• Forming a Circle: This could really fall under arrival, but I think it's important to mention.  We had a "rule" that we did not sit next to the same people each day when getting into the circle formation for Morning Meeting and that NOBODY was left out of the circle.  I let children choose their space within the Morning Meeting circle, but I reserved the right to move anyone at any time.  It also takes a few weeks, but after a while, students really learn how to form the circle without me having to ask them to make space for everyone.  Setting these expectations up front saves headaches later!
  • Respecting Talk Time: This may be the most important one!  During sharing time, we set that expectation that whoever "had the floor" TRULY had the floor.  So often while sharing, another kiddo would raise their hand and say, "OH! That happened to me too..." and proceed to tell their story.  Since we really want students to feel like they are being heard, we teach kids to do a "me too" single or "connection" single to acknowledge that they relate to what's being said but to not take the spotlight off of other students. We always encouraged students to share their connections with the sharer during resource or during another time! Morning Meeting discussions provide GREAT conversation starters for later!


Adapting Morning Meeting to the Upper Grades

When I first started teaching, I taught third grade, and Morning Meeting was easy! Kids LOVED all the cutesy greetings, they still adored sharing, and any activity made them grin. Moving to fourth grade was a little bit different, and I found that I needed to change it up to really engage them and make it worth their time. Here are some of the ways I made each part of Morning Meeting work for me!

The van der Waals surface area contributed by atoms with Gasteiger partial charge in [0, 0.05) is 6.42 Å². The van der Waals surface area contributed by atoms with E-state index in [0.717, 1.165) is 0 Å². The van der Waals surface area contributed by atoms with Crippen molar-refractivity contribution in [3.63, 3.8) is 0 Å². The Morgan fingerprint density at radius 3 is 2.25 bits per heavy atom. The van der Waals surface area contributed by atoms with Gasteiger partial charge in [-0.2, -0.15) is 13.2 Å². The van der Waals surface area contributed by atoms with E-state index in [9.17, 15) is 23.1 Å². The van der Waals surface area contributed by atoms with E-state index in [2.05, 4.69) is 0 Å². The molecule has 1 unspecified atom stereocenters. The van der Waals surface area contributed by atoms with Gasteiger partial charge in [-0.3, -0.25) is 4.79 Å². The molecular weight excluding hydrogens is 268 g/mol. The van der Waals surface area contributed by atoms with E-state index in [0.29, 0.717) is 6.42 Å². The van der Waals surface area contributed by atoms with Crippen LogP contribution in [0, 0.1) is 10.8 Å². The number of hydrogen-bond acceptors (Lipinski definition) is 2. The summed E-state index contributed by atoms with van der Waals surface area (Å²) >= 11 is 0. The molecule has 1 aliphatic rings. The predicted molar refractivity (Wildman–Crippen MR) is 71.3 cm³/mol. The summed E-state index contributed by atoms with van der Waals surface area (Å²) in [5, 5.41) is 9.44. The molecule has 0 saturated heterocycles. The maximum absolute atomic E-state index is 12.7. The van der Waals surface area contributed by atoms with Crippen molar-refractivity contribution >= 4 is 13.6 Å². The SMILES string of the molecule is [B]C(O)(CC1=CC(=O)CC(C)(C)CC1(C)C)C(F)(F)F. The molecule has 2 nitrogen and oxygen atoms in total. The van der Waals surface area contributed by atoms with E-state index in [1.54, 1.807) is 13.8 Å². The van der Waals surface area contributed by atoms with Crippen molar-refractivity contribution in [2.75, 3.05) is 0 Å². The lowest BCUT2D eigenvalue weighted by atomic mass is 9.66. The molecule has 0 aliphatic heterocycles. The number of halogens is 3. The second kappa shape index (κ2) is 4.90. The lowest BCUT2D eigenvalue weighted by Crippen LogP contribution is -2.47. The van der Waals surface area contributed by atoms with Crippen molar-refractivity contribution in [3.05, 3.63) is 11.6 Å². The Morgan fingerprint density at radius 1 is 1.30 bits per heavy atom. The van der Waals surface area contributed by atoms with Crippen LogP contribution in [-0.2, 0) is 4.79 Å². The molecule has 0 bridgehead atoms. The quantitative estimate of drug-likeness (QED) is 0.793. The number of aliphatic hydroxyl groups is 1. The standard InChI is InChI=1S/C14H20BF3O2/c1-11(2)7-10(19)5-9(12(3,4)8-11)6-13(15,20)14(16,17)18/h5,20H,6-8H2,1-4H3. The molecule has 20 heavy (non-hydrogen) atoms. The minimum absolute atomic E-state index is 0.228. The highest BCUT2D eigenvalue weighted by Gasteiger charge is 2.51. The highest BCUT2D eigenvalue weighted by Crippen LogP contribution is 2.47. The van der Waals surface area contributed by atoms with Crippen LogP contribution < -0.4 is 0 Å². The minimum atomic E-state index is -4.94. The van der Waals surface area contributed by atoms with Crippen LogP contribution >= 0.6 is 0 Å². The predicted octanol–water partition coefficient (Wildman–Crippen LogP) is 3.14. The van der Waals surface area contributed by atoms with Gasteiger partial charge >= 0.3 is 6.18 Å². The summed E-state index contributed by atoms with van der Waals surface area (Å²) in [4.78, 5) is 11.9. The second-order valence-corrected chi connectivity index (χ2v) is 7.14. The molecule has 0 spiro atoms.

I always had a morning message on the board when students walked in, but it was never as detailed as a typical Morning Meeting message. It would usually say something along the lines of, "Good Morning! I am so excited to see your smiling faces today. Today, we will practice our math skills by playing detective, and we will watch an exciting video to demonstrate cause and effect. Let's make it a great day!" Then, I would typically add a VERY brief prompt, like, "What is one thing you are proud of?" After they come in every morning, students would have the opportunity to respond to that prompt on the whiteboard or on a piece of anchor chart paper, depending on where I wrote it. I typically did not add editing tasks or anything like that to our morning message, but I did take mental notes of which students didn't contribute to the board. If I saw that there was a student who hadn't responded in a while, I would make it a point throughout the day to quietly and casually ask him/her their answer to the next day's prompt. This is a GREAT time to discreetly learn a TON about your students!